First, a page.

Conventional image sensors differ fundamentally from biological retinas, because they produce redundant image sequences at a limited frame rate. Understanding the principles by which biological eyes achieve their superior performance and implementing them in artificial retinas are scientific and technical challenges with far-reaching implications in the clinical, neuroscience, and technological fields.
Despite a more than 100-year effort to understand the retina, the function of most of its cells remains unknown. However, recent breakthroughs in genetics, viral trans-synaptic tracing, and two-photon, laser-targeted electrophysiology (see Figure 1) have made it possible to investigate the functions of major classes of brain cells. The retina is an ideal substrate on which to apply these techniques.1
Experimental observations indicate that the visual system of a wide range of biological creatures ranging from insects to humans can be partitioned both anatomically and functionally into pathways specialized for spatial and temporal vision,1 suggesting that this specialization is fundamentally important for perception. The output spikes carried on the mammalian optic nerve have an asynchronous, event-based, sparse, and informative nature. This representation is vastly superior to the redundant image sequences generated from conventional cameras that perform perception tasks. Prior art in chips and systems claims to mimic the vision of different animals. But most of these implementations are based on very simple models consisting of an array of identical pixels using the photoreceptor element and some basic circuitry that, for instance, mimics the local gain control or spatial filtering properties of biological retinas.2, 3 Recent chips have included event-based readouts to mimic the asynchronous spikes on the optic nerve and reduce the output data amount or increase the effective frame rate (see Figure 2).4,5 Other designs focus on very specific image-processing functions claimed to be done very efficiently by the eyes of living beings.6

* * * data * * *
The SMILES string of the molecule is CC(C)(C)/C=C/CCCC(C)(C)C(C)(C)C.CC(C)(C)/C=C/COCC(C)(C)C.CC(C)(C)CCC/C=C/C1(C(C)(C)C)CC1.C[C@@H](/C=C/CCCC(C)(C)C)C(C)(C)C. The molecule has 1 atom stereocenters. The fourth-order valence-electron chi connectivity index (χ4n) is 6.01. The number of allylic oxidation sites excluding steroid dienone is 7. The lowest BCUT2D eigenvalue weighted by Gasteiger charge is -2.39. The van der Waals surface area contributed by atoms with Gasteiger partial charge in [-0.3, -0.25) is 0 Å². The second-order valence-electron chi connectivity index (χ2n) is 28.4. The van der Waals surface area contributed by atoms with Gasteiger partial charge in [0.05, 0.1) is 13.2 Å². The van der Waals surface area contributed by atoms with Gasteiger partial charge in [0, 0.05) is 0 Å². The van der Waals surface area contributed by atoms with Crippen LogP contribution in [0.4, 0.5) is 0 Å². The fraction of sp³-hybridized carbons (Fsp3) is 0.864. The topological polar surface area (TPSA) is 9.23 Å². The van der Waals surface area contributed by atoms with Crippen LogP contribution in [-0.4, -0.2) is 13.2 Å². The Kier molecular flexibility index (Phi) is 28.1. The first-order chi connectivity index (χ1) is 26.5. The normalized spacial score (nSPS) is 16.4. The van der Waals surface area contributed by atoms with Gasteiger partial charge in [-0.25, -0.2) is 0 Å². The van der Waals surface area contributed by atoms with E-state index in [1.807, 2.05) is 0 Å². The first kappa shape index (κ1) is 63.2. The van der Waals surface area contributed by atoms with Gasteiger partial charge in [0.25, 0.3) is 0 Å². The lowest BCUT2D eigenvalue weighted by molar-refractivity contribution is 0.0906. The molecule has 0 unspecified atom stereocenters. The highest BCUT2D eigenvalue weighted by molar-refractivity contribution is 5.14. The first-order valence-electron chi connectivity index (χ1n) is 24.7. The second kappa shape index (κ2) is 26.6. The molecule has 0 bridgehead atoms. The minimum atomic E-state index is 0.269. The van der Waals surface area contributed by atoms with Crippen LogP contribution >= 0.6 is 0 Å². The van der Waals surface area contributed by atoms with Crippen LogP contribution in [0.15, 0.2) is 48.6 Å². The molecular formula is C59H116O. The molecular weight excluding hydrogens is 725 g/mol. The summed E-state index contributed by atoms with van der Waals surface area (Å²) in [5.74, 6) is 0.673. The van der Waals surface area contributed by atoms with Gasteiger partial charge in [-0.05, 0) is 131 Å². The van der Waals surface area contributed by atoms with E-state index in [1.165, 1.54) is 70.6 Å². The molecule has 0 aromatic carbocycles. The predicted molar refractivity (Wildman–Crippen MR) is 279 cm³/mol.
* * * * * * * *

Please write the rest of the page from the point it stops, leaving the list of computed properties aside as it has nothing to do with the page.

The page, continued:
Figure 1. (a) Two-photon microscope with electrophysiology. (b) Live image of a photovoltaic retina where each dot is an enhanced yellow fluorescent protein-labeled ganglion cell and labeled lines are axons. (c) Trans-synaptically labeled ganglion cell circuit (green). Red shows a turnkey molecule that allows the trans-synaptic tracer to pass one synapse.
The range of applications of these silicon retinas remains limited, because of their low quantum efficiency and their inability to combine high-quality spatial and temporal processing on the same chip. Solutions to these technical challenges would revolutionize artificial vision by providing fast, low-power sensors with biology's superior local gain control and spatiotemporal processing. Such sensors would find immediate and widespread applications in industry, and provide natural vision prostheses for the blind.7, 8
With our SeeBetter program, we aim to design an integrated vision sensor that takes into account the latest research results in retinal functionality and applies them to advanced artificial vision sensors. In order to build such a system, the different types of cells present in the retina need to have a chip counterpart.
Figure 2. (a) Spike event-based dynamic vision sensor pixel circuit and, (b) operation, showing how the ON and OFF events are triggered by fixed-size changes of log intensity.